As an offensive tackle for the Chargers and the Raiders, Ron Mix shielded quarterbacks from attack.

Although he retired from the NFL in 1972, Mix is still on the job.

“I kind of admire his courage,” Mix, a Pro Football Hall of Fame inductee, said of 49ers quarterback Colin Kaepernick. “He’s speaking out against obvious injustices that are taking place.”

Before a preseason game last Friday, Kaepernick sat during the playing of “The Star-Spangled Banner.” Afterward, he explained that he could not honor the national anthem or “show pride in a flag of a country that oppresses black people and people of color.”

His actions drew praise and condemnation — and added interest to tonight’s otherwise inconsequential game at Qualcomm Stadium. When the 49ers and Chargers meet for a final preseason contest — which happens to coincide with the home team’s 28th annual “Salute to the Military,” a fireworks-and-flags extravaganza — Kaepernick intends to continue his protest. How will local fans respond?

This is the talk of the virtual town, as Twitter, Facebook and other social media outlets have been blitzed with comments pro (#VeteransFor Kaepernick) and con (#KaepernickSucks). The protest comes in the wake of the Black Lives Matter movement, in an era when arguments over police, the criminal justice system and race often devolve into overheated and under-considered screeds.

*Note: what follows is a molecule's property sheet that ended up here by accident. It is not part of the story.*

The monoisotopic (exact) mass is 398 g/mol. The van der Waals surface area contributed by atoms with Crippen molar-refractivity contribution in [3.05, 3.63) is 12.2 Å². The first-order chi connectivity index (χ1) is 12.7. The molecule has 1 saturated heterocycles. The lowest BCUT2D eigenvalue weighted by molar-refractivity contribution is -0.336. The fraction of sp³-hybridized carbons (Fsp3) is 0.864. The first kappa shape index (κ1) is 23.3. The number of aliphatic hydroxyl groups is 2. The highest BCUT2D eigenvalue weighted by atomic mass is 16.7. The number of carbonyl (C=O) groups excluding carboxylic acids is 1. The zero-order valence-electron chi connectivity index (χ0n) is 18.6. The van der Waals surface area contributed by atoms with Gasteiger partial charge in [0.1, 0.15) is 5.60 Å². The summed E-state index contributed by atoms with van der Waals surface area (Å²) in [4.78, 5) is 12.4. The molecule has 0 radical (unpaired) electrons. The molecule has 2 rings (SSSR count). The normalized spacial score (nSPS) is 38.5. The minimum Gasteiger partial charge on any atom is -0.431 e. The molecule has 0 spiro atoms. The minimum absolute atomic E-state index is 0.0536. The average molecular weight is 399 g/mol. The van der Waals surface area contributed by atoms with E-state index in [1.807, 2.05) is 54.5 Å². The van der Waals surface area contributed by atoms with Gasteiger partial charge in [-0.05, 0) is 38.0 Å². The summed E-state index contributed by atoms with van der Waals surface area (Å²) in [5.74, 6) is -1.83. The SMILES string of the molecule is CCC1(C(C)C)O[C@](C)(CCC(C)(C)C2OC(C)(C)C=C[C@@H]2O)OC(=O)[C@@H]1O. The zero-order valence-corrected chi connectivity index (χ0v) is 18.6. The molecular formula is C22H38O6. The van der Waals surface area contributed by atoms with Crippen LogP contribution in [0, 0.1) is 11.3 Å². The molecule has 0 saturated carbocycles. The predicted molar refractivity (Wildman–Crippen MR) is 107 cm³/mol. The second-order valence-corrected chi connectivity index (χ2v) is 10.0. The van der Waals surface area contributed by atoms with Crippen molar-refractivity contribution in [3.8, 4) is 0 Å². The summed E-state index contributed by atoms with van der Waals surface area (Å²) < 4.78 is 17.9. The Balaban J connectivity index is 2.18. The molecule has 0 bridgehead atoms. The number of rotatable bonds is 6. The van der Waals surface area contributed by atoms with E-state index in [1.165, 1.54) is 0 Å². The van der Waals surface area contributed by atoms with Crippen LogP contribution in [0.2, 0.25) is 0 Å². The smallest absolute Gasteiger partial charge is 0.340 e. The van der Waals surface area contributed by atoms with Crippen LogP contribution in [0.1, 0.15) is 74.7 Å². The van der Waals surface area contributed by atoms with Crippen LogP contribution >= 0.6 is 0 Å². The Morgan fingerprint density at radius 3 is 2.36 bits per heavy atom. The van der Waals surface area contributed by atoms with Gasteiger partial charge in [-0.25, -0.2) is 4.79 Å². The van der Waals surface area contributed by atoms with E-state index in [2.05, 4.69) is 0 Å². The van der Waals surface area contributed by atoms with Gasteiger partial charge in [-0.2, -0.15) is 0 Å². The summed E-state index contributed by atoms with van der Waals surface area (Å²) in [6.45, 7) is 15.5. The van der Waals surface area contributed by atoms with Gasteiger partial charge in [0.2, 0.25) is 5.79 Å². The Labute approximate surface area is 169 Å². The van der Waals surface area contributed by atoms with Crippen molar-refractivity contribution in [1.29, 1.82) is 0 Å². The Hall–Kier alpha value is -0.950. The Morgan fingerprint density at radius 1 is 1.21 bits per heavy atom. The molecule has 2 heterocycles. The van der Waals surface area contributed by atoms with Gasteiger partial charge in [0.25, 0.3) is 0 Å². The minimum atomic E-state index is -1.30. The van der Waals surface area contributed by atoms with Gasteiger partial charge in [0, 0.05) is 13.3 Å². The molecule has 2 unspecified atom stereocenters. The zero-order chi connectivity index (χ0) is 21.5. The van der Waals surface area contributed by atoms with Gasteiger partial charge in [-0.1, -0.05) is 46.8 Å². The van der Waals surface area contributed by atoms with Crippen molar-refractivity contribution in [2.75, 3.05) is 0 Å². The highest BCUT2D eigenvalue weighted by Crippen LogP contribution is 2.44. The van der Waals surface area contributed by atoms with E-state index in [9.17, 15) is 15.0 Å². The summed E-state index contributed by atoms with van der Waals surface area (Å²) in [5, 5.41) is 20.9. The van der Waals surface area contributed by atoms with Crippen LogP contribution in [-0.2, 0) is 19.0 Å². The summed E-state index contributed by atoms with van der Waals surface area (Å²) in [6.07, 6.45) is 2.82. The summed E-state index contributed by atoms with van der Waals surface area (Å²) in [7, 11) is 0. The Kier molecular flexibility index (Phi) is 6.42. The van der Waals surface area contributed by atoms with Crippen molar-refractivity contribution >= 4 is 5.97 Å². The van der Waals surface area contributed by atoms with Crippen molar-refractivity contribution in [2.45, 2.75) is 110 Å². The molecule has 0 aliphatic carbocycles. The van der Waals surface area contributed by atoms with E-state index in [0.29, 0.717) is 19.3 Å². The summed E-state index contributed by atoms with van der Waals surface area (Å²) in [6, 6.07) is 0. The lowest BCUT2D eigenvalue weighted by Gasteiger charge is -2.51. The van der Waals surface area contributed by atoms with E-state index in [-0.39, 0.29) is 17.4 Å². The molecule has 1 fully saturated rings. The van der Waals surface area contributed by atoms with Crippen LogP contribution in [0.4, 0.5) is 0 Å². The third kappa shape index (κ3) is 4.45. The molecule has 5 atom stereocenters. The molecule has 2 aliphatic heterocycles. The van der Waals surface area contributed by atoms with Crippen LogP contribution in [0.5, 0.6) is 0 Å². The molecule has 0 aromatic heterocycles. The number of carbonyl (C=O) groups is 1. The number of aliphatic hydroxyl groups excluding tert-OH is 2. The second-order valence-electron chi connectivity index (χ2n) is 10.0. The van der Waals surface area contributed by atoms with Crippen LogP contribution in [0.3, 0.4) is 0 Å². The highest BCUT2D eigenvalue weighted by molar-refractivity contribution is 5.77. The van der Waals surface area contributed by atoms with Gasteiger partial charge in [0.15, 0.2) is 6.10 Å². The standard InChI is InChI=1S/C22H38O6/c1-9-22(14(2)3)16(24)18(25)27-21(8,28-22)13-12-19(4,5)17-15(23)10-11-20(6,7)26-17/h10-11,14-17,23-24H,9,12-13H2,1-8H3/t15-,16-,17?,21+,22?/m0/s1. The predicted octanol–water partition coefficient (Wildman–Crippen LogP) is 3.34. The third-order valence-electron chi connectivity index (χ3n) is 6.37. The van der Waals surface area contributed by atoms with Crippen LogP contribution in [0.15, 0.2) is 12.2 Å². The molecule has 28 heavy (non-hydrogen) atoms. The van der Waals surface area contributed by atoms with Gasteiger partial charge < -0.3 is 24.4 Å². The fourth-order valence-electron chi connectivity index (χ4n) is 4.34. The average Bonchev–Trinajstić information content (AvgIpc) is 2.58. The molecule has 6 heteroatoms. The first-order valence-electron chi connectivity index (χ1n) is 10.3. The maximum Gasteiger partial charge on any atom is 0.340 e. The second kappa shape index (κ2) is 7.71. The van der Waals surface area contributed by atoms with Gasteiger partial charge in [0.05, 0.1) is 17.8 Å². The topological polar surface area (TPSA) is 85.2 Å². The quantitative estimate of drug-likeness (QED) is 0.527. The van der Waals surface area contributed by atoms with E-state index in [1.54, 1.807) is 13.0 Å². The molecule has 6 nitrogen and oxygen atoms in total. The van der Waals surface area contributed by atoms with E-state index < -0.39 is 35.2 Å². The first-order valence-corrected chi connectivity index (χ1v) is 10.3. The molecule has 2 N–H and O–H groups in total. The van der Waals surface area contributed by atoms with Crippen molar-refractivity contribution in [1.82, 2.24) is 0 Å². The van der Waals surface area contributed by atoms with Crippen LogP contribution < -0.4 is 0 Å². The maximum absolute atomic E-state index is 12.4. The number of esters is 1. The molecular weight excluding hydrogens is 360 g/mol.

Some of the most thoughtful insights into the Kaepernick affair, though, come from people who wore the uniform.

The NFL uniform.

“He has the right to protest, and everybody else has the right to protest his protest,” said Miles McPherson, 56, pastor of The Rock Church and a former defensive back with the Chargers (1982-1985). “All of that doesn’t get us anywhere.

“You have to ask, Is there an issue? The answer is yes. So the question is, What can we do to solve this?”

Chris Hairston, a Chargers offensive lineman, is determined to crush Kaepernick — on the field. Off the field, he’s a fan, applauding his opponent for raising crucial if uncomfortable issues.

“I think it’s important to put a spotlight on it,” Hairston said during Wednesday’s practice. “I like the conversation it started.”

As the nephew of an Army veteran of Operation Desert Storm, Hairston said the military fights for for “freedom and equality,” not a flag or a song.

Yet the flag and the national anthem stir powerful emotions, noted Saladin Martin, whose football career at San Diego State led to the NFL, where he played for the Jets (1980) and 49ers (1981).

“Some think the flag represents the military, and we are a military town,” said Martin, 60, who lives in Chula Vista. “So you are messing with the Army, the Navy, the Marines. You are going to get a bad reception here.

“This is probably the worst, the last town he would want to come to.”

In fact, active-duty military members watching the Chargers’ workout Wednesday at Marine Corps Air Station Miramar were found on both sides of the issue.